The curve \(y=\left(\dfrac{x-a}{x-b}\right)e^x,\) where \(a\) and \(b\) are constants, has two stationary points. Show that \[a-b<0 \quad \text{ or } \quad a-b>4.\]

Let’s find the stationary points of \[y=\left(\frac{x-a}{x-b}\right)e^x.\]

We plan to differentiate using the product rule here, so it helps us to find the derivative of \(\dfrac{x-a}{x-b}\) first.

If \(z = \dfrac{x-a}{x-b}\), then by the quotient rule, \(z' = \dfrac{a-b}{(x-b)^2}\). Returning to our original problem, we have \(y'=0\) when \[\frac{dy}{dx}=\left(\frac{x-a}{x-b}\right)e^x+\left[\dfrac{a-b}{(x-b)^2}\right]e^x=0\] \[\implies \frac{e^x(x^2-(a+b)x+(a+ab-b))}{(x-b)^2}=0.\]

We know that \(e^x > 0\) for any \(x\), so we need \(x^2-(a+b)x+(a+ab-b)=0.\)

This has two solutions as long as the discriminant is positive, which happens if and only if \((a+b)^2 -4(a+ab-b) > 0.\)

Multiplying out and rearranging here gives \[(a-b)(a-b-4)>0,\] which holds when \[a-b<0 \quad \text{ or } \quad a-b>4.\]

  1. Show that, in the case \(a=0\) and \(b=\dfrac{1}{2}\), there is one stationary point on either side of the curve’s vertical asymptote, and sketch the curve.
The vertical asymptote to the curve is at \(x=\dfrac{1}{2}\). Now let’s substitute in the values of \(a\) and \(b\) to find the stationary points: \[x^2-(a+b)x+ab-b+a=x^2-\frac{1}{2}x-\frac{1}{2}=0.\] Solving this, we find that \[\begin{align*} &x^2-\frac{1}{2}x-\frac{1}{2}=0 \\ &\implies 2x^2-x-1=0\\ &\implies (2x+1)(x-1)=0\\ &\implies x = 1, -\dfrac{1}{2}, &\end{align*}\]

which lie on either side of the asymptote \(x=\dfrac{1}{2}\).

We can now sketch the graph. We know two stationary points, \(\left(-\dfrac{1}{2},\dfrac{e^{-1/2}}{2}\right)\) and \((1,2e)\), and by inspection we can see that it also passes through \((0,0)\).

We also have that \(y\to\infty\) as \(x\to+\infty\), and \(y\to 0\) as \(x\to -\infty\).

Also, as \(x\to \dfrac{1}{2}\) from the right, \(y\to+\infty\) and as \(x \to \dfrac{1}{2}\) from the left \(y \to -\infty\).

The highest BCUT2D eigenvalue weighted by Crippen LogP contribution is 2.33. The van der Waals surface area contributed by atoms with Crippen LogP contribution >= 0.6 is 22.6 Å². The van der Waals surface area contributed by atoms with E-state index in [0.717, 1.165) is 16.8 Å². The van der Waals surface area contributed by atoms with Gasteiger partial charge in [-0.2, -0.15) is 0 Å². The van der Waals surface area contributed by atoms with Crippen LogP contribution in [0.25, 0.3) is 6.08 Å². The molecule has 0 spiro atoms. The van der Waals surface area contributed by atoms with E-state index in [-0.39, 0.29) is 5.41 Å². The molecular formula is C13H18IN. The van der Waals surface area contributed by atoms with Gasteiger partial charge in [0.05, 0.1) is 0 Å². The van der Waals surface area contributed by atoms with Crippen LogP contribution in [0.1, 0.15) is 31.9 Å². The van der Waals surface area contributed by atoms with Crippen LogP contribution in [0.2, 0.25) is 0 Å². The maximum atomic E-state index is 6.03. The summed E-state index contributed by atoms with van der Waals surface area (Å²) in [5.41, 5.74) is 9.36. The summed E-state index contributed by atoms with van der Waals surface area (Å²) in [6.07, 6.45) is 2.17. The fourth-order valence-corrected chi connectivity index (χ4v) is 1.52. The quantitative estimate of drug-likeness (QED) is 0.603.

We may now give an approximate sketch of the graph.

Graph of the function with the limit, asymptote and turning point behaviour described. The graph has only one root at the origin.

Note that the curve is close to \(y = e^x\) when \(\vert x \vert\) is large.

  1. Sketch the curve in the case \(a=\dfrac{9}{2}\) and \(b=0\).
We again find the stationary points of the curve, this time solving \[\begin{align*} &x^2-\frac{9}{2}x+\frac{9}{2}=0 \\ &\implies 2x^2-9x+9=0\\ &\implies (2x-3)(x-3)=0\\ &\implies x = 3, \dfrac{3}{2}. \end{align*}\]

So our two stationary points are \(\left(\frac{3}{2},-2e^{3/2}\right)\) and \(\left(3,-2e^3\right)\).

The vertical asymptote is at \(x=0\). As \(x\to 0\) from the right, we have that \(y\to-\infty\), since in this case \(x-\tfrac{9}{2} < 0\) and the denominator \(x\) is positive, so \(y\) is negative. As \(x\to 0\) from the left, we have \(y\to +\infty\) as \(x-\tfrac{9}{2} < 0\) again, but this time the denominator \(x\) is negative.

The graph crosses the \(x\)-axis once, at \(x=\dfrac{9}{2}\), and as \(x \to +\infty\), \(y \to +\infty\) and as \(x \to -\infty\), \(y\to 0\).

Graph of the function with behaviour as described.

This applet shows the curve for different values of \(a\) and \(b\).